The lab activity located in the during section should be set up prior to this time. The setup procedures for the Water and Wind Erosion Box are located in the attachments. This activity can be completed as a whole group or in small group stations.

  Procedures/Activities: 

Before/Engage:  

Using iPads, Chromebooks, Notebooks, or other device connected to the internet, have students visit the teacher created Answer GardenShow students the picture of the Grand Canyon from the PBS LearningMedia website.  Ask students to type one to two words describing the formation on the Answer Garden website.  Allow time for student responses. Then explain that this is a picture of the Grand Canyon and the different rock layers "tell a story" about what happened to the Earth many years ago.  The order of the layers helps create a history of what happened and fossils in each layer help scientists estimate the age of the rock. One way geologists know the history of the Grand Canyon is by studying each rock layer.  Tell students, "Our class will create our own Geological Story today."

Watch the video, "How Does A Canyon Become Grand".  Facilitate a discussion about the process of erosion.  Explain to the students that for today's lesson we will focus on erosion by wind and water (the 2 primary processes that formed the Grand Canyon).   

During/Explore:  

Separate students into groups of 4 and distribute the Water and Wind Erosion Chart (one per student).  Tell students that today they will investigate both wind and water erosion. (The lab activity should be set up prior to this time. Directions for setting up the Water and Wind Erosion Activity Lab are located in the attachments. This activity can be completed as a whole group or in small group stations).  Set the classroom timer and allow groups ten minutes per station to complete the activity and the Water and Wind Erosion Chart. (In an effort to reduce group time, consider setting up two sets of stations for a total of 20 minutes.)

Explain:  

Once all groups have completed the activity, facilitate a discussion about students' findings from the Water and Wind Erosion Chart.  Pose the questions, "How are these two processes similar?"  "How are they different?"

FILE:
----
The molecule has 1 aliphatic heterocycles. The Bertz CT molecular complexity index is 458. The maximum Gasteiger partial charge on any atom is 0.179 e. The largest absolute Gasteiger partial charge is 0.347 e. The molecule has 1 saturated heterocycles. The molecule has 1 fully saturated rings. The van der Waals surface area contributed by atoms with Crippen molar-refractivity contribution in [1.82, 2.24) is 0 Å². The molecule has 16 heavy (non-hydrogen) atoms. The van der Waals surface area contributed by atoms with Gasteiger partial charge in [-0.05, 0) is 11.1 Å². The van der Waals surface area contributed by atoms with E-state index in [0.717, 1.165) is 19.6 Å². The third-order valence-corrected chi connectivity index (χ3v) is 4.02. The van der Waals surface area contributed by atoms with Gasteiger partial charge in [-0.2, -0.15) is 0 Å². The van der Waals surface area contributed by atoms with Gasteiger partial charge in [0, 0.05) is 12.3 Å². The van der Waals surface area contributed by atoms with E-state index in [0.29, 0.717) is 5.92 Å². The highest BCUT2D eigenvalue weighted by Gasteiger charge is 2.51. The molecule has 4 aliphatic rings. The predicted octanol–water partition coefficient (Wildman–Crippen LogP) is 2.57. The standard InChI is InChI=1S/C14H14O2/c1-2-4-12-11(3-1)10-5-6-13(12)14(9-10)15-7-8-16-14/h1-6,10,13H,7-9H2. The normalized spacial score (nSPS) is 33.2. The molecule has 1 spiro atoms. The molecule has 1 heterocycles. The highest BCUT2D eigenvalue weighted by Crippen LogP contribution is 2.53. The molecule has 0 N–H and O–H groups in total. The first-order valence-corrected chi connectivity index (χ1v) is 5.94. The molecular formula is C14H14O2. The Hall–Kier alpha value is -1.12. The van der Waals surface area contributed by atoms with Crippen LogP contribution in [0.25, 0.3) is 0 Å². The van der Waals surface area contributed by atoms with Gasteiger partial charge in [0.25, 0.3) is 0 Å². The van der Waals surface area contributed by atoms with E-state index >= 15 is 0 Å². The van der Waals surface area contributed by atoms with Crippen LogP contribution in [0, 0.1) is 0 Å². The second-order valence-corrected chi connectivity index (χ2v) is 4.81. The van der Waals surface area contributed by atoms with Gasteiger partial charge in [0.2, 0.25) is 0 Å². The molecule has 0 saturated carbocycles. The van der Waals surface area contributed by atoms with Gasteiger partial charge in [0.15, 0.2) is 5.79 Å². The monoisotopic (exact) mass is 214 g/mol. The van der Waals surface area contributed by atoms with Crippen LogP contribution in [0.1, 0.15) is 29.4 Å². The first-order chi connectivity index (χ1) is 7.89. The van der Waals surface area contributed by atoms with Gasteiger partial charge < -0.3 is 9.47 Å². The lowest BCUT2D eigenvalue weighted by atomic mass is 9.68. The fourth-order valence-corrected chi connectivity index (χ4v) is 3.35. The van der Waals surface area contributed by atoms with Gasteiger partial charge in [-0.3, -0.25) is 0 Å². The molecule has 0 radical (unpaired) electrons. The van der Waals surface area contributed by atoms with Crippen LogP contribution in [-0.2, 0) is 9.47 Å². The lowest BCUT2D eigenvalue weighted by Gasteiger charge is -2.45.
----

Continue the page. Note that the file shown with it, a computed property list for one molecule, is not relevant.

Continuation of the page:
After/Elaborate:  

Show the students "Making North America/Uncovering Layers of the Grand Canyon". Tell students geologists can tell the story of a rock by looking at its layers.   Show the 20 Most Famous and Awesome Rock Formations in the World website with the pictures of the "Awesome Rock Formations" on the Smartboard and ask students to choose one of the pictures to "tell the story" of the rock formation. Students will write a narrative describing the rock formation based on evidence in rock patterns from the rock formation they choose and how it was changed over time. Students should include an estimated time frame of their rock formation and the type of erosion that formed their rock formation.  What kinds of plants and animals were living in the environment at the time their rock formation was being formed?  Students are encouraged to use their imaginations. Stories will be posted on the bulletin board for other students to read.



Attachments:
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  Assessment  

Assessment Strategies

Summative assessment for this lesson is based on the rubric for the Awesome Rock Formation Narrative. Formative assessment for this lesson is based on the Water and Wind Erosion Chart.

Acceleration:

Students can research other canyons in the United States by visiting 16 Most Amazing Canyons in America. Students can create a PowerPoint using Google Slides including information about how their canyon might have been created and its location.  

Intervention:

Students who need additional help with this lesson may need to watch the videos again.  Students may also need additional time to complete their Rock Formation Narrative.

Each area below is a direct link to general teaching strategies/classroom accommodations for students with identified learning and/or behavior problems such as: reading or math performance below grade level; test or classroom assignments/quizzes at a failing level; failure to complete assignments independently; difficulty with short-term memory, abstract concepts, staying on task, or following directions; poor peer interaction or temper tantrums, and other learning or behavior problems.

Presentation of Material Environment
Time Demands Materials
Attention Using Groups and Peers
Assisting the Reluctant Starter Dealing with Inappropriate Behavior
Be sure to check the student's IEP for specific accommodations.